Galapagos isn’t just about tame, cute, intriguing animals and exotic landscapes. The islands are home to many invasive species and diseases that threaten its wildlife, and you should be warned, this post may gross you out. Since 2004 on Floreana Island, Sonia Kleindorfer, Rachael Dudaniec and others have been studying one of the major problems threatening Galapagos land birds, the introduced parasitic fly, Philornis downsi (pictured above), which feeds on the blood of growing nestlings in Darwin´s finch nests. The fly is thought to have been introduced to the islands via fruit or live chicken imports from the Ecuadorian mainland, and was first discovered in finch nests in 1997. However, some Philornis flies were found in museum collections made in 1964, though it wasn’t noticed as a problem until about 30 years later. We are working together with Charlotte Causton from the Charles Darwin Research Station, who is coordinating the international program to address Philornis on the Galapagos Islands.
The adult flies lay their eggs in finch nests; egg laying by adult flies has rarely been observed. Our in-nest videos showed adult flies walking over finch eggs and laying fly eggs in nests with newly hatched finch chicks (see this). The fly larvae feed on the blood and tissues of nestlings, and frequently kill all nestlings in a nest before the chicks can fledge. The larvae reside in the nesting material, and feed on nestling blood for about 5 days before pupating at the base of the nest. The flies then emerge into the non-parasitic adult fly stage about 10 days later. These flies are very robust and are known to live up to 280 days in the laboratory (pers. comm. Charlotte Causton), so that’s a lot of nests that can be infested by a single female fly. Our group has found that in-nest mortality of chicks ranges between 20-100% across years (see here). We also showed that finch species differ in how many parasites they have in their nests, and in their ability to survive (see here). The parasitic larvae are surprisingly large and can reach up to 1.8 cm in length – so the death rate is perhaps not surprising when you imagine 30 of these feeding on a single little nestling.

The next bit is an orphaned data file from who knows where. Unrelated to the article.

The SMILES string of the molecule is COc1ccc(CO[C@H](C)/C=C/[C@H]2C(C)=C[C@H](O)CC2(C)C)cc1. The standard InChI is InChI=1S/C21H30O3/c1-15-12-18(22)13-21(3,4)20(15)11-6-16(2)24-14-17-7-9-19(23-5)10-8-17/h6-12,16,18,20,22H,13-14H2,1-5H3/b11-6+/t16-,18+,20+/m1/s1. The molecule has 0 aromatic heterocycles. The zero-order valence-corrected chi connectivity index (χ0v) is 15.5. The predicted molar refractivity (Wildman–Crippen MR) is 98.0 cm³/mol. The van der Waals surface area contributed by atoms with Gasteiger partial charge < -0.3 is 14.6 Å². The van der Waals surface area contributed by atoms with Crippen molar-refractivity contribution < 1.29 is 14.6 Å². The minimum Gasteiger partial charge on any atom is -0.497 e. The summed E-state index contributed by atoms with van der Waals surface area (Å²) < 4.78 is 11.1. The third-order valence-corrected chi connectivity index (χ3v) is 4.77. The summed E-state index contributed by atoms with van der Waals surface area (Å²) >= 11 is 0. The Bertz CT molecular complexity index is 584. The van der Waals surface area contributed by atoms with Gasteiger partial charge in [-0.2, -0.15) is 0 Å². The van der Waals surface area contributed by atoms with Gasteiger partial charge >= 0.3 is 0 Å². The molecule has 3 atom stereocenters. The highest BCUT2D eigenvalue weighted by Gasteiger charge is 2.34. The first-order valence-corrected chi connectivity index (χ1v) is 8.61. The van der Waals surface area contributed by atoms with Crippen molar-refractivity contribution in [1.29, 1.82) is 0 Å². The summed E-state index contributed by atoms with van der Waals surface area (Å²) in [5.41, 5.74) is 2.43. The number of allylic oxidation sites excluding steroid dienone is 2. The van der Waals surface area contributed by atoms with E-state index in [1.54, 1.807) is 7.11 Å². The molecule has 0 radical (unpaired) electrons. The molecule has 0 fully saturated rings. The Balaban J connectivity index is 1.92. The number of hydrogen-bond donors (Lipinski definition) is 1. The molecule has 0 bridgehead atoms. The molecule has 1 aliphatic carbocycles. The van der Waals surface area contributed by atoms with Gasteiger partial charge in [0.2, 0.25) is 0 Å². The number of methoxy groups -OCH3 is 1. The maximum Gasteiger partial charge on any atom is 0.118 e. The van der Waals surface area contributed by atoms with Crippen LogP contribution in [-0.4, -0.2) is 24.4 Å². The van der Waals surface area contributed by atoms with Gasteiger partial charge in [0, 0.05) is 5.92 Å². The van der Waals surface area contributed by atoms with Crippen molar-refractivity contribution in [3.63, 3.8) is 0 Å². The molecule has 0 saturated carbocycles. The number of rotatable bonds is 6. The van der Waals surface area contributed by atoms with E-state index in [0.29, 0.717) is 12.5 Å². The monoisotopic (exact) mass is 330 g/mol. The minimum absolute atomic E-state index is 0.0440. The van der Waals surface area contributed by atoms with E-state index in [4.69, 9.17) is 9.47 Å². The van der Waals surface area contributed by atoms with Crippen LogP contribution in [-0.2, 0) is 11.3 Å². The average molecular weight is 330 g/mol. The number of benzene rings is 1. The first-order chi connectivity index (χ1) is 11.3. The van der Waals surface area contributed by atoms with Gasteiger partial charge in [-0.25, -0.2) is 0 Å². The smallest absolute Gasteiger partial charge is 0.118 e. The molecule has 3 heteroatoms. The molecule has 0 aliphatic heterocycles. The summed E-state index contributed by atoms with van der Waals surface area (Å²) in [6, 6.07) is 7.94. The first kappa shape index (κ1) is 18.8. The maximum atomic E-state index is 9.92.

The parasite is a huge problem for declining local finch populations and localised species like the endangered Mangrove Finch on Isabela Island (less than 200 pairs) and Medium Tree Finch on Floreana Island (around 5000 birds left in the world). This year, working on Floreana and Santa Cruz, we have found many inactive nests containing dead chicks that have died from Philornis parasitism. The chicks seem to die off one by one, with the healthiest chicks avoiding larvae by standing over their siblings. The sibling at the bottom of the pile dies first but also acts as a buffer for its siblings standing on top of it. When all the other siblings have died one by one, the single remaining chick is left to endure the full onslaught of hungry fly larvae, succumbing to death sometimes within a few hours. The Medium Ground Finch nestling pictured below is an example of this. This solitary nestling appeared fine when discovered at 8am one morning, but when we returned at 10.30am the nestling was dead with many holes from larvae found all over its body. This is one vicious fly.